All the equipment here is what I use or have heard other students comment favourably on.
Any student of the soil food web school will receive recommendations for equipment. Trouble is – these are focussed on the US, so here is what I and a couple of others found useful in a European context, particularly the UK, incl:
Equipment that is fairly easily to come by using an internet search is not linked.
Have you tried the search engine that plants trees?
The Soil Food Web school’s recommendations are below, with occasional commentry from me.
Total magnification: 40X-100X-400X – which is the combined magnification of each of the objectives multiplied with the magnification of the eye pieces (10X).
Objectives: achromatic DIN 4X, 10X, 40X
Eyepieces: wide field WF10X
Viewing head: 45 degree inclined, 360 degree swiveling trinocular
Sliding adjustable interpupillary distance: 55mm – 75mm
Ocular diopter: adjustable on one or both eye-tubes – this allows you to adjust for your weaker eye, to keep the viewing comfortable and prevent headaches
Nosepiece: revolving quadruple – accommodates up to 4 objectives
Stage: mechanical double layer size: 115mm x 125mm
Stage x-y stroke (travel range): 70mm x 30mm
Condenser and diaphragm: NA1.25 Abbe condenser with iris diaphragm Transmitted (lower) illuminator: at least 3 Watt LED light, intensity adjustable.
Focus adjustment: Coaxial coarse and fine knobs on both sides
All metal mechanical components
Power supply: AC/DC adapter, 100V-240V (UL approved)
5-year warranty against manufacturing defects
Dust cover for protection – an essential piece of kit!
Anticipate how you want to use the microscope now and into the future, and what your budget can stretch to. For me, having a third tube for using a camera simultaneously as the front eye pieces was very important, hence I chose a used microscope from a trusted retailer.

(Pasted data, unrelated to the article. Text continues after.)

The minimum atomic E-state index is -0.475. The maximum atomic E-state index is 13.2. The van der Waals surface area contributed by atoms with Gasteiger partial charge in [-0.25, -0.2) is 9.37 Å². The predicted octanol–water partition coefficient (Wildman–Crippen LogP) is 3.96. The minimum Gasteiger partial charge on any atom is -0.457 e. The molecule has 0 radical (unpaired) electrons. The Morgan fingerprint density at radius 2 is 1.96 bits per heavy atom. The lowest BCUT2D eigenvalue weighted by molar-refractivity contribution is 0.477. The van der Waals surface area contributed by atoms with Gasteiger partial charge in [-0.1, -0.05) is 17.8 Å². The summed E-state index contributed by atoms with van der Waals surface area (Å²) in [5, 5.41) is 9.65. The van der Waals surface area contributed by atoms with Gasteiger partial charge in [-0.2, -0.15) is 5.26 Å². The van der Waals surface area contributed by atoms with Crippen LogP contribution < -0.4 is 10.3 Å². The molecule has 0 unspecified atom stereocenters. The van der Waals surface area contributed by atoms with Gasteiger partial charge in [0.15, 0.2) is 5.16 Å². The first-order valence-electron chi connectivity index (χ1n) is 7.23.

If you just want to look at your compost and soil, two eye pieces and a phone camera adapter will be sufficient. But if you intend to take lots of samples, share images with others, I’d strongly recommend investing in a trinocular microscope.
I equipped myself with the older version of the SP60 model from Brunel Microscopes in the UK, used and guaranteed. So far it has served me well.
As a standard, I received 4x, 10x, 40x and 100x magnification objectives. For the 100x objective you need oil. If you are prone to losing concentration or get over-excited wanting to look at the next level of magnification, there is a risk of damaging the 100x objective if it comes into contact with the sample or moisture.
Whilst doing a biology assessment it’s too much fuzz switching between the oil-immersion objective and dry objectives. You can remove it and replace it with a screw-in dust cover.
Alternatively, you might ask to swap the oil 100x for a dry 60x objective – handy if you want to have a closer look e.g. at the mouth parts of a nematode to classify them according to their functional group. I also got x20 eye pieces that I quickly switch in/out if needed.
I really appreciate having that extra bit of magnification, though for the course 40x is sufficient.
If it fits the budget, consider plan objectives – they give you a crisper view across the whole field of view, not just the centre, which makes for a more pleasant experience. But if you use mainly the camera view, you won’t notice much difference.
Brunel Microscopes are a UK based company, knowledgeable and offer good customer service incl. remote support if needed. As a beginner microscopist, I felt well supported and was fortunate enough to have a personal introduction to the microscope in their workshop.
Have a question? Give them a ring, don’t be boggled by their multiple, at times somewhat difficult to navigate websites.
They do offer previously used models (typically ex-demo stock or when labs upgrade), so there are some cost savings to be made.
Apex Microscopes is a subsidiary of Brunel Microscopes.
I also heard good things about GTVision and Euromex.
For students enrolled with the SFW school, Euromex may offer a special discount of 10-15%. Contact the SFW school to enquire.